May 27, 2016
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Everybody’s Fool (Random House) is Richard Russo’s latest novel.  It’s a sequel to his 1993 book Nobody’s Fool.  Betsy Burton says “everyone you loved and hated and loved to hate in the first novel is still spinning out his or her days in the small, burdened town of North Bath, NY.”

Books & Beats: May 21, 2016

May 20, 2016
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In LaRose (Harper), Louise Erdrich’s latest novel, two families and five generations float in and out of each other’s lives.  Betsy Burton says, “Knitting together ken, community, boarding schools and nursing homes, lacing humor, mythology, and love into a wondrous whole, [Erdrich] has woven another unique, dazzling masterpiece into the tapestry of her brilliantly imagined world.”

Then, Austen Diamond has a few concerts picked out at one of Salt Lake City’s premier music venues: The Depot.

Books & Beats: May 14, 2016

May 13, 2016
Courtesy of the Artist

In Everyone Brave is Forgiven (Simon & Schuster), the new novel by Chris Cleave, Mary North wants to help fight World War II.  She winds up in an abandoned school, teaching the few children in London who haven’t been evacuated.  Betsy Burton says, “The writing is superb, the action nonstop, but it’s the people, their tangled relationships, the way they try and fail and succeed, try again and fail again, that involves us so totally[.]”

Books & Beats: May 7, 2016

May 6, 2016
Courtesy of the Artist

Far & Away: Reporting from the Brink of Change: Seven Continents, Twenty-five Years (Scribner), by Andrew Solomon, collects the author’s essays from countries in dramatic states of change—Afghanistan, Russia, Myanmar, and beyond.  In her review, Betsy Burton says, “As empathetic as [Solomon] is knowledgeable, his proclivity for the overview ever tempered by the personal, he gives us a startling and insightful view of change-in-the-making over the years, while ever reminding us of our common humanity.”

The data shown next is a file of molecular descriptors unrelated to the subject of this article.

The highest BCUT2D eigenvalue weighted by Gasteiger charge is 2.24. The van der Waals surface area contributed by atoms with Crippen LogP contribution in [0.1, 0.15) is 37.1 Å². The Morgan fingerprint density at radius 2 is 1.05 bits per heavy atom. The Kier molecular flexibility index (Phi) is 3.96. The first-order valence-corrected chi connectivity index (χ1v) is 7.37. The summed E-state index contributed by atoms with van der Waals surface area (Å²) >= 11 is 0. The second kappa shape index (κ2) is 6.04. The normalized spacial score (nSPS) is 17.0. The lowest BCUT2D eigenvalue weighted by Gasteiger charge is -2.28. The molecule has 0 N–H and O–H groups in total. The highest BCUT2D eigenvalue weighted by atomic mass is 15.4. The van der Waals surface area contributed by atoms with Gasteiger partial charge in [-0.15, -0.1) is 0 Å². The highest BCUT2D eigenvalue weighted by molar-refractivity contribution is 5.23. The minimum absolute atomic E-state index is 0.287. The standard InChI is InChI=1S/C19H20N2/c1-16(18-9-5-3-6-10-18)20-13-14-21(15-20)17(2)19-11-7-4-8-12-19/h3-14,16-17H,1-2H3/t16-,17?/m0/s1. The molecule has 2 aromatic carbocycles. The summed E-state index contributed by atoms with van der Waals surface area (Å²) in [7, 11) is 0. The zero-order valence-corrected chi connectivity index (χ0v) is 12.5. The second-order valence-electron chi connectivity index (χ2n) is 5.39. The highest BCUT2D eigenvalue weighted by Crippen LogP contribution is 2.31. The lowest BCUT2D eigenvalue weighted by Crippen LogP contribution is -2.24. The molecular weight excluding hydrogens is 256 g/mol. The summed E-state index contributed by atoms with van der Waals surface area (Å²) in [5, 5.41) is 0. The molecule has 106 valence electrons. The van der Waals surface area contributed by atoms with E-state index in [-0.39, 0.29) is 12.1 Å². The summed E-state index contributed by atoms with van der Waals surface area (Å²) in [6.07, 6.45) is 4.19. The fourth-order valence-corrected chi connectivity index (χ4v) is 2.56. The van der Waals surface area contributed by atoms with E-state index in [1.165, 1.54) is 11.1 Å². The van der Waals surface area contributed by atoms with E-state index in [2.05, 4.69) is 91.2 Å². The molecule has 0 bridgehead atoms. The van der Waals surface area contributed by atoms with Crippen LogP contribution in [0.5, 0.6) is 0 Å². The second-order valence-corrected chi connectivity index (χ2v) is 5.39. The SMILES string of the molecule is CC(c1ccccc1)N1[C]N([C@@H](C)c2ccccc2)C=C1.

Books & Beats: April 30, 2016

Apr 29, 2016
Courtesy of the Artist

        Fool Me Once (Dutton Books) is the latest Harlan Coban thriller: Maya, a veteran of the war in Afghanistan, is mourning her murdered husband.  Thing is, her sister was also killed while she was away.  And the investigating detective suspects Maya.  Betsy Burton recommends keeping away from this mystery at bedtime—“unless, of course, you have a need to stay up all night.”

Books & Beats: April 23, 2016

Apr 22, 2016
Courtesy of the Artist

Tuesday Nights in 1980 (Scout Press) is Molly Prentiss’s debut novel.  It’s about two orphans, art, and bohemian life in 1970s and 80s New York.  In her review, Betsy Burton says you’ll be “torn between racing from page to page, breathless, or stopping to re-read this iridescent, garish paragraph, the expression on that character’s face—his tone, her gesture.”

Books & Beats: April 16, 2016

Apr 15, 2016
Courtesy of the Artist

Katharine Coles teaches in the English Department at The University of Utah, and she’s a former Poet Laureate of Utah.  She just published her sixth collection.  It’s called Flight (Red Hen Press).  Betsy Burton says, “The zest for life so marked in her last collection […] is here in full measure along with the playfulness, the wonderful ability Coles has to shed light on who we are and how we live and love and die.”

Books & Beats: April 9, 2016

Apr 8, 2016
Courtesy of the Artist

In And Then All Hell Broke Loose: Two Decades in the Middle East (Simon & Schuster), journalist Richard Engel offers his account of reporting from Tunisa, Egypt, Syria, and other countries in the region.  Betsy Burton says Engel tracks “swelling tides of intolerance and terror in a book that is as horrifying as it is enlightening.

Books & Beats: April 2, 2016

Apr 1, 2016
Courtesy of the Artist

Poet and novelist Jim Harrison died recently.  Three novellas are brought together in his final book The Ancient Minstrel.  In her review, Betsy Burton says it’s “signature Harrison, gutsy, funny, dead-honest, as full of contrary currents and of beauty as the rivers he so loved to write about.”

Books & Beats: March 26, 2016

Mar 25, 2016
Courtesy of the Artist

The Summer Before the War (Random House) is Helen Simonson’s latest novel.  It’s set in Rye, East Sussex, just before World War I.  The death of Beatrice’s father leaves her in straitened circumstances.  But she’s determined to make her own way.  In her review, Betsy Burton says Simonson “has crafted a most deliciously readable, romantic, satiric—and insightful—book.”

Then, Austen Diamond’s picked out a few weeknight concerts—well worth attending, he says, if you don’t mind staying out late.

Books & Beats: March 19, 2016

Mar 18, 2016
Courtesy of the Artist